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Sperm Donor Rights: Get A Proper Preconception Agreement11th Dec 2015

Legal battles involving sperm donors - specifically known donors - are more common than you might imagine.

A female same-sex couple wanting children will need a sperm donor. Some choose to use someone they know and trust, rather than an anonymous donor.Broadstone family law solicitor Richard Perrins of Coles Miller

But a recent High Court case shows that even using a trusted known donor can still have its pitfalls.


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In the case concerned, the women and their known donor made the mistake of downloading a template sperm donation agreement from the internet.

Instead they should have used a proper Preconception Agreement drawn up by a family law solicitor with specialist expertise in this field.

That would have saved them from the ensuing legal wrangle over whether or not the terms of the downloaded agreement were varied or not - and whether or not the sperm donor should have direct contact with the child in future.

They also made the mistake of - in the words of the judge - “wholly underestimating the emotional consequences of the arrangement they embarked on.”

It would take too long to recount the full details of the court’s 13-page ruling on the sperm donor’s unsuccessful application for direct contact with the child.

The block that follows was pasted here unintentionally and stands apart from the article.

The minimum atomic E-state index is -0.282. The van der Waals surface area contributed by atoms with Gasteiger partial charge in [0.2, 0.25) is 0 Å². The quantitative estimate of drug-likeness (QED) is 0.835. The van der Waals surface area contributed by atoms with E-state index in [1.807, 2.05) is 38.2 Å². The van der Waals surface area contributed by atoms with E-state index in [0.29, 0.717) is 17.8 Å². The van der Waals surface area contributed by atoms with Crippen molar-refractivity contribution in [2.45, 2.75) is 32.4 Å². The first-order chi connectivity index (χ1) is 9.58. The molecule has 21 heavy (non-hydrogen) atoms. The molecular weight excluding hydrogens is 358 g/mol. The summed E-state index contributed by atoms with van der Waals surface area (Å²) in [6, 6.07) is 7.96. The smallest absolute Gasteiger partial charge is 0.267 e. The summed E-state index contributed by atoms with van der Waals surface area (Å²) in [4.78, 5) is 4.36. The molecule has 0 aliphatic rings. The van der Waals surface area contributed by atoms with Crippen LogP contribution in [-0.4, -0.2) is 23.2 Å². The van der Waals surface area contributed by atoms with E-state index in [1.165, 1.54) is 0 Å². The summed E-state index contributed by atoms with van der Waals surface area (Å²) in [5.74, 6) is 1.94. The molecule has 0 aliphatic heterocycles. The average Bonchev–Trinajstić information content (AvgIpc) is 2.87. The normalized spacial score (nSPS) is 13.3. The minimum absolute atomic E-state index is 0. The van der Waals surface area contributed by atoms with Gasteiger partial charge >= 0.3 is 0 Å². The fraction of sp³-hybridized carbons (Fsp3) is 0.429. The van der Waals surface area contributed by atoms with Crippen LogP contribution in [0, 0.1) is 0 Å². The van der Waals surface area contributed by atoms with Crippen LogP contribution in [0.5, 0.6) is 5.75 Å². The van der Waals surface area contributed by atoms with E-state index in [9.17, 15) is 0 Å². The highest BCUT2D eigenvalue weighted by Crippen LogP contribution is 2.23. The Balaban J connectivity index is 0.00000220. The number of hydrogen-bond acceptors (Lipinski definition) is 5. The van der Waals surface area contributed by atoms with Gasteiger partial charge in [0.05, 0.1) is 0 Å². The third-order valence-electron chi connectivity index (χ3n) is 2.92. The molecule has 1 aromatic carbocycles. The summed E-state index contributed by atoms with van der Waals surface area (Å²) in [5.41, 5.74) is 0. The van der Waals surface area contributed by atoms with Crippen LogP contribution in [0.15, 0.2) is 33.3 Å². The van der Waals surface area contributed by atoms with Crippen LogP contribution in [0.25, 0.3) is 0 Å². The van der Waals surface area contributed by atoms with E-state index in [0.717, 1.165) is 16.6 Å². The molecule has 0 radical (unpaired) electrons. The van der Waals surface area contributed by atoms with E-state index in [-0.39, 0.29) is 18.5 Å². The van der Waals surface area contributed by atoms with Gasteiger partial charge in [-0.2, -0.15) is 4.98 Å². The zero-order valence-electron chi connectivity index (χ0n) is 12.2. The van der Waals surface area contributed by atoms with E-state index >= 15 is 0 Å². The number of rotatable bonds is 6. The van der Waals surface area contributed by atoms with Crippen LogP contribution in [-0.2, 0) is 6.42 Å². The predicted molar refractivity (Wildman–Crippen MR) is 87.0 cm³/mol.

But the law on these matters is clear: the legal parents of a child are the birth mother and her long-term partner (if married or in a civil partnership at the time of conception), regardless of sex. In this case, that is not the child’s biological father.

Again we stress, it is vital to have a proper Preconception Agreement in cases such as this - not merely a known sperm donor agreement template cribbed from the internet.

Preconception Agreements are much like Prenuptial Agreements in that - although they are not legally binding - they are gaining increasing traction when tested in court.

A court is more likely to follow what is set out in a Preconception Agreement if it has been drawn up properly and the terms are sensible, fair and reasonable.

However, the welfare of a child is the court’s paramount concern in all cases involving children and this will take precedence over an agreement.

For expert advice on same sex and fertility law, contact family law solicitor and mediator Richard Perrins at Coles Miller’s Broadstone office, 01202 355698.

This document is not intended to constitute and should not be used as a substitute for legal advice on any specific matter. No liability for the accuracy of the content of this document, or the consequences of relying on it, is assumed by the author. If you seek further information, please contact Managing Partner Neil Andrews at Coles Miller Solicitors LLP.